By default, SFTP users are configured to log in using SSH keys. This is more secure than passwords, which are transmitted over the wire, and are easier to brute force – especially if set without complexity requirements.

Although we don’t recommend it, there are times when you need to enable password authentication. This article describes how to do so.

  1. Create a user via the web interface for user management.

  2. SSH into the EC2 instance, and elevate privileges to root:

     sudo su
  3. Set some bash variables, replacing the values below with your own. (Note: there are no spaces next to the equal sign)

     NEW_PASSWORD=<your password>
  4. Reset the user’s password by pasting in the following code. It grabs admin credentials from a conf file, and then resets the user’s LDAP password:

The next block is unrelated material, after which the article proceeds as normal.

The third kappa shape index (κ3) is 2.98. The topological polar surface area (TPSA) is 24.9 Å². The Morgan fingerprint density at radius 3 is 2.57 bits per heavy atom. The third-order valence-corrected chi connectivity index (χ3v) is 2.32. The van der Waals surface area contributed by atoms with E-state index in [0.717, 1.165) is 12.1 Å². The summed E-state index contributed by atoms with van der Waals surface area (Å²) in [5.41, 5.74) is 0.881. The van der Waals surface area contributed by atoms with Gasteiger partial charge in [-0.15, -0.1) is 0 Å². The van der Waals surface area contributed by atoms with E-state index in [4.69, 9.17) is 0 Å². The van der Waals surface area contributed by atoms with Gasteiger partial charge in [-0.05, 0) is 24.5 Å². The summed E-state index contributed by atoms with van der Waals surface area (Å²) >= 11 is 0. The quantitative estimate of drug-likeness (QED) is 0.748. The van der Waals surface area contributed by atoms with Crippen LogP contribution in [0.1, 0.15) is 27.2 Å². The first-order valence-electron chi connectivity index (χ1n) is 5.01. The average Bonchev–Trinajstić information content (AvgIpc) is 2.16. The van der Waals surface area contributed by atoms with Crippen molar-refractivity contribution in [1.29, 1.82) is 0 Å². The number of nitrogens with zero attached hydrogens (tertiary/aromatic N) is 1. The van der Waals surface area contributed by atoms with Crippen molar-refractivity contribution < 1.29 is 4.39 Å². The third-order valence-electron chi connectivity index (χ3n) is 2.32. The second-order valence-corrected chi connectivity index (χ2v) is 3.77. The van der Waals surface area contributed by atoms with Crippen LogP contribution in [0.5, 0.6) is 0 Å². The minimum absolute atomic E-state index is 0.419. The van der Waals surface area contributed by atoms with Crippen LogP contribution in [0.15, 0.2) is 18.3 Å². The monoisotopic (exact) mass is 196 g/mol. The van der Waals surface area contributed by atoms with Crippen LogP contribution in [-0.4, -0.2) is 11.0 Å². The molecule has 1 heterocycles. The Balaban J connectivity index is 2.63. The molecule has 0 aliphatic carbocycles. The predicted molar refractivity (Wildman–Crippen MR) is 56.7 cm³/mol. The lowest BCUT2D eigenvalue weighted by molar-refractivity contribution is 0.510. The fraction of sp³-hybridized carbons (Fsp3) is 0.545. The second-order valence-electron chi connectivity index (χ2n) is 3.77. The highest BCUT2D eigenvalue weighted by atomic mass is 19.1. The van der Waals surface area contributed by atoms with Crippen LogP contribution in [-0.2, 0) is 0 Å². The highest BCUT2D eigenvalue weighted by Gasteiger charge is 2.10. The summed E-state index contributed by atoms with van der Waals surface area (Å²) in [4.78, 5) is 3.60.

LOCAL_SECRET_ACCESS_KEY=$(sudo grep ldap.password /opt/sftpgw/ | cut -d'=' -f2)
    ldappasswd -x -D "cn=admin" -w ${LOCAL_SECRET_ACCESS_KEY} -S "uid=${SFTP_USER},ou=people,dc=sftpgateway,dc=com" -s "${NEW_PASSWORD}" -ZZ
  5. Edit the file /etc/ssh/sshd_config. This controls settings for SSH.

  6. On line 84, change ChallengeResponseAuthentication to yes

    # Change to no to disable s/key passwords
    ChallengeResponseAuthentication yes
    #ChallengeResponseAuthentication no
  7. Add the following text at the very end of the file:

    Match User bob
    PasswordAuthentication yes
  8. Save the sshd_config file.

  9. Restart SSH: sudo service sshd restart. Note: if you’re running a multi-instance setup, see this page for details on how to send commands to multiple EC2 instances.

  10. User “bob” should now be able to SFTP using a password

    $ sftp bob@52.202.XXX.XXX
    bob@52.202.XXX.XXX's password:
    Connected to 52.202.XXX.XXX.
    sftp> pwd
    Remote working directory: /home/bob
    sftp> bye